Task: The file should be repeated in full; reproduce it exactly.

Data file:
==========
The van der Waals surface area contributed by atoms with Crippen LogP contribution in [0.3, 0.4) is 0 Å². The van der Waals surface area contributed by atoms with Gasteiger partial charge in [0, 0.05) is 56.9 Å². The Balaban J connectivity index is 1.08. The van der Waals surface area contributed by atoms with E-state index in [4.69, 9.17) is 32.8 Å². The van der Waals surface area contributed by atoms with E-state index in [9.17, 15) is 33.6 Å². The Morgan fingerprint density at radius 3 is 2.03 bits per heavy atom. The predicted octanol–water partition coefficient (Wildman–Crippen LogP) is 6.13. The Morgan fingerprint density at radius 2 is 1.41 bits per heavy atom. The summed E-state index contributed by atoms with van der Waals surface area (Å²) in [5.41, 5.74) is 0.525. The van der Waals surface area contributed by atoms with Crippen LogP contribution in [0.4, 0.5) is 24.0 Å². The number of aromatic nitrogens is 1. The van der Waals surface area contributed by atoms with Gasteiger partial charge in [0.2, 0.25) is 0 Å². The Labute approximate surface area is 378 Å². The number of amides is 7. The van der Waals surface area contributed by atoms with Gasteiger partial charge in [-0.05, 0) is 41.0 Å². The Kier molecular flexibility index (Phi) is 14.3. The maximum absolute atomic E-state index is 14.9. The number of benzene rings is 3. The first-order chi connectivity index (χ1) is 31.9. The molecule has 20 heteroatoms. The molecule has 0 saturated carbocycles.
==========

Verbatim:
The van der Waals surface area contributed by atoms with Crippen LogP contribution in [0.3, 0.4) is 0 Å². The van der Waals surface area contributed by atoms with Gasteiger partial charge in [0, 0.05) is 56.9 Å². The Balaban J connectivity index is 1.08. The van der Waals surface area contributed by atoms with E-state index in [4.69, 9.17) is 32.8 Å². The van der Waals surface area contributed by atoms with E-state index in [9.17, 15) is 33.6 Å². The Morgan fingerprint density at radius 3 is 2.03 bits per heavy atom. The predicted octanol–water partition coefficient (Wildman–Crippen LogP) is 6.13. The Morgan fingerprint density at radius 2 is 1.41 bits per heavy atom. The summed E-state index contributed by atoms with van der Waals surface area (Å²) in [5.41, 5.74) is 0.525. The van der Waals surface area contributed by atoms with Crippen LogP contribution in [0.4, 0.5) is 24.0 Å². The number of aromatic nitrogens is 1. The van der Waals surface area contributed by atoms with Gasteiger partial charge in [0.2, 0.25) is 0 Å². The Labute approximate surface area is 378 Å². The number of amides is 7. The van der Waals surface area contributed by atoms with Gasteiger partial charge in [-0.05, 0) is 41.0 Å². The Kier molecular flexibility index (Phi) is 14.3. The maximum absolute atomic E-state index is 14.9. The number of benzene rings is 3. The first-order chi connectivity index (χ1) is 31.9. The molecule has 20 heteroatoms. The molecule has 0 saturated carbocycles.